Vitamin K

Vitamin K is a fat-soluble vitamin that bears the name of not just one compound, but several compounds with a similar structure and function. Individual compounds of vitamin K are called vitameres, and they differ in the length and saturation of the side chain in the structure.

Among the most important is vitamin K1 or phylloquinone, which is found mainly in green vegetables. Vitamins K2 or menaquinones are compounds produced by bacteria of the digestive flora, the best known being menaquinone-4 (MK-4) and menaquinone-7 (MK-7). In addition to bacteria, the source of vitamin K2 is also a food of animal origin, such as eggs, fish, and meat, as well as bacterial fermented food, which includes yogurts and cheeses. The third group of vitamins is vitamin K3 or menadione, which is of synthetic origin and does not occur in nature, it is used mainly in animal feed.

Because vitamin K is only synthesized by plants and bacteria, it must be taken into the body through food. Its function in the body is, in addition to activating proteins necessary for blood clotting, also preventing calcification of arteries and other soft tissues, regulating cell division and differentiation, and promoting bone mineralization.

The European Food Safety Authority (EFSA) has approved the following claims for vitamin K:

  • Contributes to normal blood clotting
  • Contributes to maintaining healthy bones

The daily intake of vitamin K in adults is 1 µg / kg body weight and does not differ from gender, and the same applies during pregnancy and lactation. It is around 70 µg / day for an adult and 45 µg or 65 µg / day for teenagers aged 11 to 17. Vitamin K is similarly absorbed in the gut as other lipids. Compared to vitamin C, which is regularly excreted from the body, vitamin K remains in the body, mostly in the liver, which is the primary storage organ.

Green leafy vegetables are very rich in vitamin K. Among all, spinach wins, followed by kale, white cabbage, soybeans… You can see more in the table



Vitamin K content per 100g of food (mg)

Recommended Dietary

Allowances (RDA) in %































Edam cheese



Fresh cheese







 Japanese traditional dish called natto is by far the richest source of MK-7 or. vitamin K2. 100g of food contains as much as 1098 µg of vitamin K2. Natto is a gram-positive bacterium called Bacillus subtilis var. natto fermented soy, which in Japan is most commonly used for breakfast.

Some suggestions of our lunches that were very rich in vitamin K.

As we have already written, vitamin K is very lipophilic, which means that it binds to fats. Studies have shown that the absorption of vitamin K1 is poorer in fresh vegetables. In the case of spinach, e.g. found that despite being very rich in vitamin K1, vitamin absorption was only 4.1% in an otherwise small group of healthy volunteers. When spinach was added to the butter, however, the absorption reached 13.3%. We need to know that the latter result in a seemingly low percentage still means more than 60 µg of vitamin K1 per 100 g of spinach, which is almost the amount of the recommended daily intake of the vitamin!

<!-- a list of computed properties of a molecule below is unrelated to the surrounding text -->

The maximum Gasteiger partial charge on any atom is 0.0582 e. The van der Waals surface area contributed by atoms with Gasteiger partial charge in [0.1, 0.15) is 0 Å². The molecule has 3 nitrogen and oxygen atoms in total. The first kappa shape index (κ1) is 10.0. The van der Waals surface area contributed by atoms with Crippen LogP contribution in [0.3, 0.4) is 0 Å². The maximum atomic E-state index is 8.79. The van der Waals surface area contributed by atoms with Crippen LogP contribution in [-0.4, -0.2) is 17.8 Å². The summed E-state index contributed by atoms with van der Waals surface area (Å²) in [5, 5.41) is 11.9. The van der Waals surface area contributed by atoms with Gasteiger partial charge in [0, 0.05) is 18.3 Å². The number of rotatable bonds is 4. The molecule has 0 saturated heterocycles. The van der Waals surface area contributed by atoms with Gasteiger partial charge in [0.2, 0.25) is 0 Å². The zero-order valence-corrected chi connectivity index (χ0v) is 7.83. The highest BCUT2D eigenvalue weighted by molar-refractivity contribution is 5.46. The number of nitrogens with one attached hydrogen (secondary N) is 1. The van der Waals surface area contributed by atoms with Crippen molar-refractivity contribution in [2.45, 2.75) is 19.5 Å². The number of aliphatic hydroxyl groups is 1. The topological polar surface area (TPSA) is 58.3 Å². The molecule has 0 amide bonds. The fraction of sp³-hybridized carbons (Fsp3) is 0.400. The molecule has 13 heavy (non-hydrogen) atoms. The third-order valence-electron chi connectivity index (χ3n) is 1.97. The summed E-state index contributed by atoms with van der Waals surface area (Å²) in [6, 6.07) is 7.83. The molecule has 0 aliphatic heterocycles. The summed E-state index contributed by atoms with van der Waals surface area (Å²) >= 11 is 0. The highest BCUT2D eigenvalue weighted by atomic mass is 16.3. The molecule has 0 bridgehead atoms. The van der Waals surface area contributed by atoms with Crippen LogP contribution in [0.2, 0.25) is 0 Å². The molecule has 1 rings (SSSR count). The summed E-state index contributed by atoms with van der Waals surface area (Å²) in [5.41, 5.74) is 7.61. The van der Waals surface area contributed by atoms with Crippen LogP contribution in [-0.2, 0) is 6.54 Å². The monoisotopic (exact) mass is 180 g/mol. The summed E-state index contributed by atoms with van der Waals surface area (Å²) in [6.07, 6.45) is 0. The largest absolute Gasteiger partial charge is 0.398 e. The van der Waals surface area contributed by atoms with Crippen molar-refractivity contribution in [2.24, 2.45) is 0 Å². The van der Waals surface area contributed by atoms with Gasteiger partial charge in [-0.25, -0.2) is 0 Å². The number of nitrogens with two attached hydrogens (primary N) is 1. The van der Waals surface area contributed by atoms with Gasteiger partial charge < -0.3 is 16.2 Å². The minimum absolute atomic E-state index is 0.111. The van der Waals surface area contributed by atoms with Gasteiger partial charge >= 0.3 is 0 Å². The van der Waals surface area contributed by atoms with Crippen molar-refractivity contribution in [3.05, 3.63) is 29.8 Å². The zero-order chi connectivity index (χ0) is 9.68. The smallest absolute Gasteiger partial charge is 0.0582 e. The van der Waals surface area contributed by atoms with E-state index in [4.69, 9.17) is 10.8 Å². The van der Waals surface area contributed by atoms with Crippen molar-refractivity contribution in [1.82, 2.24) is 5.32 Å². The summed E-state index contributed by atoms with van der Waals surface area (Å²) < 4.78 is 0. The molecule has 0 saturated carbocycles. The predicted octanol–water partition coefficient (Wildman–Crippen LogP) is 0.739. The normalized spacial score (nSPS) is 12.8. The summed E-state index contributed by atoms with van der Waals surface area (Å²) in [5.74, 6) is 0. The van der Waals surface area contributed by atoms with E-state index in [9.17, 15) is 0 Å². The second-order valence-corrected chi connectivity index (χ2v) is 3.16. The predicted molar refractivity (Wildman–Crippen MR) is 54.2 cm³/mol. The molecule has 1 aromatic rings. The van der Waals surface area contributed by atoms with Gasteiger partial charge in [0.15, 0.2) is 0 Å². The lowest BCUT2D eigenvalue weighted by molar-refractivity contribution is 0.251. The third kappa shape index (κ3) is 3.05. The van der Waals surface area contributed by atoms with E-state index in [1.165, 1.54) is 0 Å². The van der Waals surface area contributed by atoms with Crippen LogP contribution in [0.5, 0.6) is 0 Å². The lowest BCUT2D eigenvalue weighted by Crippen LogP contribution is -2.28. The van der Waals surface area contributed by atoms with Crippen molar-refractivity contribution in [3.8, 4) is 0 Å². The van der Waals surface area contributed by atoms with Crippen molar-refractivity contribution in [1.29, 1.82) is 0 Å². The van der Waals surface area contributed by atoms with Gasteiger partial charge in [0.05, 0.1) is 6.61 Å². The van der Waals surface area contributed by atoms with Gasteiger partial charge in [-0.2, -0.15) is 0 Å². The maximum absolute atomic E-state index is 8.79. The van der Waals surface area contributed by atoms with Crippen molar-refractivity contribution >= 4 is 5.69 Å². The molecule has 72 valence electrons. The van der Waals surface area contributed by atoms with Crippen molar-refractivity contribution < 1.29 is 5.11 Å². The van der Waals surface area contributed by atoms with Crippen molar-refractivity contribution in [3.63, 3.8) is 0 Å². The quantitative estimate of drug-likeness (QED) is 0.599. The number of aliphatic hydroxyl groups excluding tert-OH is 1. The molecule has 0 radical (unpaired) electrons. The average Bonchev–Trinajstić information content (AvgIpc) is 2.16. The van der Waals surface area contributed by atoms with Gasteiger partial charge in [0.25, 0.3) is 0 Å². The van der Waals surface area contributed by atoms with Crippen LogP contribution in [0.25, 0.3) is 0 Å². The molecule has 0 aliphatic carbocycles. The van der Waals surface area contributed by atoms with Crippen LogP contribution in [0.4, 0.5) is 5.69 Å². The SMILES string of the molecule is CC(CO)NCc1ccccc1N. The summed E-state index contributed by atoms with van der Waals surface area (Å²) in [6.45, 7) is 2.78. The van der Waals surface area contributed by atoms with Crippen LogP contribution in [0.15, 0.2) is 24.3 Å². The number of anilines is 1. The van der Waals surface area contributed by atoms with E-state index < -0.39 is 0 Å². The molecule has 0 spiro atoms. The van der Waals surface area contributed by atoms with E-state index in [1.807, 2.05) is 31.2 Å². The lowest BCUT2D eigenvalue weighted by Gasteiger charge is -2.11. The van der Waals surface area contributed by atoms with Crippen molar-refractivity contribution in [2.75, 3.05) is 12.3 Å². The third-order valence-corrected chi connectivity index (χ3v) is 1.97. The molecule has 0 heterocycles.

Slightly better absorption is with vitamin K2, which is found mainly in foods of animal origin but is much less quantitatively in individual foods. Vitamin K is also produced by aerobic gram-positive and anaerobic bacteria in the intestinal flora, but here the limiting factor here is the absence of bile salts in the colon, which are necessary for the absorption of vitamin K2.

It is also good to know that heat treatment of foods such as cooking and baking does not affect the stability of the vitamin, and with freezing, vitamin K is lost.

According to the studies known so far, in which prolonged high doses were used, no adverse effects were observed.

There are several reasons for vitamin K deficiency. They can be primary if we do not get enough vitamins in the body through food. Secondary causes of deficiency are: eating a diet low in fat, impaired fat absorption, imbalance in the intestinal flora, anticoagulant therapy, or insufficient passage of vitamin K across the placenta.

The main signs of vitamin K deficiency are coagulopathies, which are manifested by prolonged blood clotting time and hypoprothrombinemia, ie a reduced amount of blood proteins. Low vitamin levels have also been linked in research to an increased risk of osteoporosis, cartilage fractures and injuries, and osteoarthritis. The risk is even higher in the elderly and patients with chronic kidney disease.

Due to poor placental transfer of vitamin K, insufficient vitamin content in breast milk, and sterile gut without bacteria for several days after birth, newborns have an increased risk of vitamin K deficiency. Vitamin K preparations received in newborns are used in clinical practice to prevent deficiency. immediately after birth, after the first breastfeeding, a few days later, and a month later if the baby is just breastfed.